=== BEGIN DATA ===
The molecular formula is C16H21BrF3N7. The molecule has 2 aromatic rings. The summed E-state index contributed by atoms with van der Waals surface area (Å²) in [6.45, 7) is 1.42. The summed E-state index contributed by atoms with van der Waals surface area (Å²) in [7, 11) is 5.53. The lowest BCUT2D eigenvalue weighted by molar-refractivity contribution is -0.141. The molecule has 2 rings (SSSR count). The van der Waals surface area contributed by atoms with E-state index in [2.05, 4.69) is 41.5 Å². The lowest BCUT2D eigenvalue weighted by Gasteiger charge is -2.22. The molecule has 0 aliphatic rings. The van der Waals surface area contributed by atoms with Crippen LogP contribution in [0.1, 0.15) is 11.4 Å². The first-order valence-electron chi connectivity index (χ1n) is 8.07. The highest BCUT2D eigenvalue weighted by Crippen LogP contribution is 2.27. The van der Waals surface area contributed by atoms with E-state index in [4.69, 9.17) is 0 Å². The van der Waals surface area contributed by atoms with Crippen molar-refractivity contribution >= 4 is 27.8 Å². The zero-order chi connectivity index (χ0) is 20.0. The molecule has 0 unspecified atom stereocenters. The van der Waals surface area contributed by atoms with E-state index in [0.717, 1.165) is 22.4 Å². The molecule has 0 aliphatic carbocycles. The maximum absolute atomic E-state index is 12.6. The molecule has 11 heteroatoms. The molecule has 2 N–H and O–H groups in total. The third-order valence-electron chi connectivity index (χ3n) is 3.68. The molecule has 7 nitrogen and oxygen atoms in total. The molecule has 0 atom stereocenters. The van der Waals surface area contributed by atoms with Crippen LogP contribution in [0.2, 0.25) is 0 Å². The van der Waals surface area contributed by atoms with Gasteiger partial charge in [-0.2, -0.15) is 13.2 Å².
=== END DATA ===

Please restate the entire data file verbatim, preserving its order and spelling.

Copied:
The molecular formula is C16H21BrF3N7. The molecule has 2 aromatic rings. The summed E-state index contributed by atoms with van der Waals surface area (Å²) in [6.45, 7) is 1.42. The summed E-state index contributed by atoms with van der Waals surface area (Å²) in [7, 11) is 5.53. The lowest BCUT2D eigenvalue weighted by molar-refractivity contribution is -0.141. The molecule has 2 rings (SSSR count). The van der Waals surface area contributed by atoms with E-state index in [2.05, 4.69) is 41.5 Å². The lowest BCUT2D eigenvalue weighted by Gasteiger charge is -2.22. The molecule has 0 aliphatic rings. The van der Waals surface area contributed by atoms with Crippen LogP contribution in [0.1, 0.15) is 11.4 Å². The first-order valence-electron chi connectivity index (χ1n) is 8.07. The highest BCUT2D eigenvalue weighted by Crippen LogP contribution is 2.27. The van der Waals surface area contributed by atoms with E-state index in [4.69, 9.17) is 0 Å². The van der Waals surface area contributed by atoms with Crippen molar-refractivity contribution >= 4 is 27.8 Å². The zero-order chi connectivity index (χ0) is 20.0. The molecule has 0 unspecified atom stereocenters. The van der Waals surface area contributed by atoms with E-state index in [0.717, 1.165) is 22.4 Å². The molecule has 0 aliphatic carbocycles. The maximum absolute atomic E-state index is 12.6. The molecule has 11 heteroatoms. The molecule has 2 N–H and O–H groups in total. The third-order valence-electron chi connectivity index (χ3n) is 3.68. The molecule has 7 nitrogen and oxygen atoms in total. The molecule has 0 atom stereocenters. The van der Waals surface area contributed by atoms with Crippen LogP contribution in [0.2, 0.25) is 0 Å². The van der Waals surface area contributed by atoms with Gasteiger partial charge in [-0.2, -0.15) is 13.2 Å².